Anglers Applaud Prompt Response to Calls for Action
CCA Virginia recently sent a letter to the Virginia Marine Resources Commission (VMRC) urging the Commission to immediately prohibit commercial fishermen from using haul seines as “stop nets,” an illegal technique in which large quantities of speckled trout are kept alive in the net’s pocket to be harvested multiple times over several days.
Changes to the commercial regulations were implemented this past summer to address a supposed “bycatch” problem. Unfortunately, the unintended consequence was a targeted harvest that put Virginia’s speckled trout fishery unnecessarily at risk.
This week, in response to its letter, the VMRC informed CCA Virginia that all state haul seine license holders have been notified that penning fish is unlawful under the Code of Virginia § 28.2-1203, and the VMRC committed to CCA Virginia that it will correct this troublesome issue through regulation in early 2022. CCA Virginia urges the VMRC to adopt regulations that specifically prohibit the use of haul seines as stationary gear for the purpose of penning fish that stops their natural migration for all fisheries.
The Commission also instructed commercial fishermen to immediately remove such devices (stop nets) from the Commonwealth’s waters. According to state law, individuals who seek to place “any structure in or on the subaqueous bottoms of the Commonwealth” are required to obtain a permit from the VMRC’s Habitat Division. The Commission told CCA Virginia they have not and will not issue permits for this practice.
“Although we are frustrated that this loophole has resulted in the additional, and in our view completely unnecessary, harvest of such an important gamefish, we’re encouraged that the VMRC is committed to ending this troublesome netting practice as soon as possible,” said Rob Allen, president of CCA Virginia. “CCA Virginia will actively participate in the process to permanently prohibit stop netting when the VMRC’s Finfish Management Advisory Committee and the full Commission take up the issue in 2022.”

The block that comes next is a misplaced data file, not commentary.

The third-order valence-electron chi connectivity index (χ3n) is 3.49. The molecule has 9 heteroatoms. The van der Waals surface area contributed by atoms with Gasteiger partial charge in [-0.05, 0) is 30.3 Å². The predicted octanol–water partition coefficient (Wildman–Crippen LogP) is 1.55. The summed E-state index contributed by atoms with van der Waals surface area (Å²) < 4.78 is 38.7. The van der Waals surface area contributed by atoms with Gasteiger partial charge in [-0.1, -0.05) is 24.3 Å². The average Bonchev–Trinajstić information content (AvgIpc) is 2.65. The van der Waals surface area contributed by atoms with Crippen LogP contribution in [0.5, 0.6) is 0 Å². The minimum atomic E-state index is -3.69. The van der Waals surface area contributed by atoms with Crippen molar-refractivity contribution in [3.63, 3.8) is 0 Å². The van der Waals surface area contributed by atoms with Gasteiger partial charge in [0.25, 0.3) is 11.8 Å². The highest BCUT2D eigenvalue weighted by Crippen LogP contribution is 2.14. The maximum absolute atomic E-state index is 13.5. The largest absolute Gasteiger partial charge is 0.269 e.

Historically, Virginia’s speckled trout fishery has been predominately a recreational fishery, a fact reinforced several years ago when Virginia’s sport anglers supported reductions in creel and stricter size limits for speckled trout. However, because striper numbers are in decline in the Chesapeake and throughout its coastal range, more Bay anglers now target speckled trout. Moreover, breeding sized trout are particularly vulnerable to cold-stun events in which they can die in just a day or two when Bay water temperature fall between 41-44F degrees. These factors are why CCA Virginia strongly believes the VMRC should manage this popular game fish conservatively.
“CCA Virginia members are committed to ensuring our state’s marine fisheries are healthy and sustainable, today and for future generations,” said Allen. “That’s why we should manage speckled trout—and all gamefish and forage, for that matter—for maximum abundance, not for maximum harvest.”